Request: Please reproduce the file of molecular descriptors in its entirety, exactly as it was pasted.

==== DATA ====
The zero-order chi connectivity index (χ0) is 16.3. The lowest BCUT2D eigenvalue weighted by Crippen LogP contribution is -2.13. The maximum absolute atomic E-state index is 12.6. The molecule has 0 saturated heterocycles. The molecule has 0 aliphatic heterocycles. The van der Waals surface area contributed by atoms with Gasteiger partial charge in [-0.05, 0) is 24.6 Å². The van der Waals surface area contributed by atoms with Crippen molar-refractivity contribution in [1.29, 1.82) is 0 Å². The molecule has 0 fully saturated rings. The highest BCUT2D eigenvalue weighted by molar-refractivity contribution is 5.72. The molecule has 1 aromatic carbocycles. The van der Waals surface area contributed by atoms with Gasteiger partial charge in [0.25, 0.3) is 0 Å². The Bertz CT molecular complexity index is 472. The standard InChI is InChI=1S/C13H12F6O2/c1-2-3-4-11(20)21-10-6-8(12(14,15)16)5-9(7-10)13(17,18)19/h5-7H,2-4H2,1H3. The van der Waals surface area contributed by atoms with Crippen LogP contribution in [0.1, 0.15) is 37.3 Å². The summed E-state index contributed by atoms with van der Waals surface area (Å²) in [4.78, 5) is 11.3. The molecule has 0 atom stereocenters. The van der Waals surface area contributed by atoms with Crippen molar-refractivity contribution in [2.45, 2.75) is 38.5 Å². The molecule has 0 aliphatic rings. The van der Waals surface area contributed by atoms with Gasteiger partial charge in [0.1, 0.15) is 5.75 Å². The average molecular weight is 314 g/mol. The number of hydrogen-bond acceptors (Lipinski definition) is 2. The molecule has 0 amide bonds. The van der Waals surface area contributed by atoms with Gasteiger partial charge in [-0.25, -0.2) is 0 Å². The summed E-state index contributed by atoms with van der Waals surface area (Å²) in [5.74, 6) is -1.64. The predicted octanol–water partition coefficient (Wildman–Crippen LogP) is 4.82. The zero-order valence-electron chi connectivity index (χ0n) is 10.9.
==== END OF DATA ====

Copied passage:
The zero-order chi connectivity index (χ0) is 16.3. The lowest BCUT2D eigenvalue weighted by Crippen LogP contribution is -2.13. The maximum absolute atomic E-state index is 12.6. The molecule has 0 saturated heterocycles. The molecule has 0 aliphatic heterocycles. The van der Waals surface area contributed by atoms with Gasteiger partial charge in [-0.05, 0) is 24.6 Å². The van der Waals surface area contributed by atoms with Crippen molar-refractivity contribution in [1.29, 1.82) is 0 Å². The molecule has 0 fully saturated rings. The highest BCUT2D eigenvalue weighted by molar-refractivity contribution is 5.72. The molecule has 1 aromatic carbocycles. The van der Waals surface area contributed by atoms with Gasteiger partial charge in [0.25, 0.3) is 0 Å². The Bertz CT molecular complexity index is 472. The standard InChI is InChI=1S/C13H12F6O2/c1-2-3-4-11(20)21-10-6-8(12(14,15)16)5-9(7-10)13(17,18)19/h5-7H,2-4H2,1H3. The van der Waals surface area contributed by atoms with Crippen LogP contribution in [0.1, 0.15) is 37.3 Å². The summed E-state index contributed by atoms with van der Waals surface area (Å²) in [4.78, 5) is 11.3. The molecule has 0 atom stereocenters. The van der Waals surface area contributed by atoms with Crippen molar-refractivity contribution in [2.45, 2.75) is 38.5 Å². The molecule has 0 aliphatic rings. The van der Waals surface area contributed by atoms with Gasteiger partial charge in [0.1, 0.15) is 5.75 Å². The average molecular weight is 314 g/mol. The number of hydrogen-bond acceptors (Lipinski definition) is 2. The molecule has 0 amide bonds. The van der Waals surface area contributed by atoms with Gasteiger partial charge in [-0.25, -0.2) is 0 Å². The summed E-state index contributed by atoms with van der Waals surface area (Å²) in [5.74, 6) is -1.64. The predicted octanol–water partition coefficient (Wildman–Crippen LogP) is 4.82. The zero-order valence-electron chi connectivity index (χ0n) is 10.9.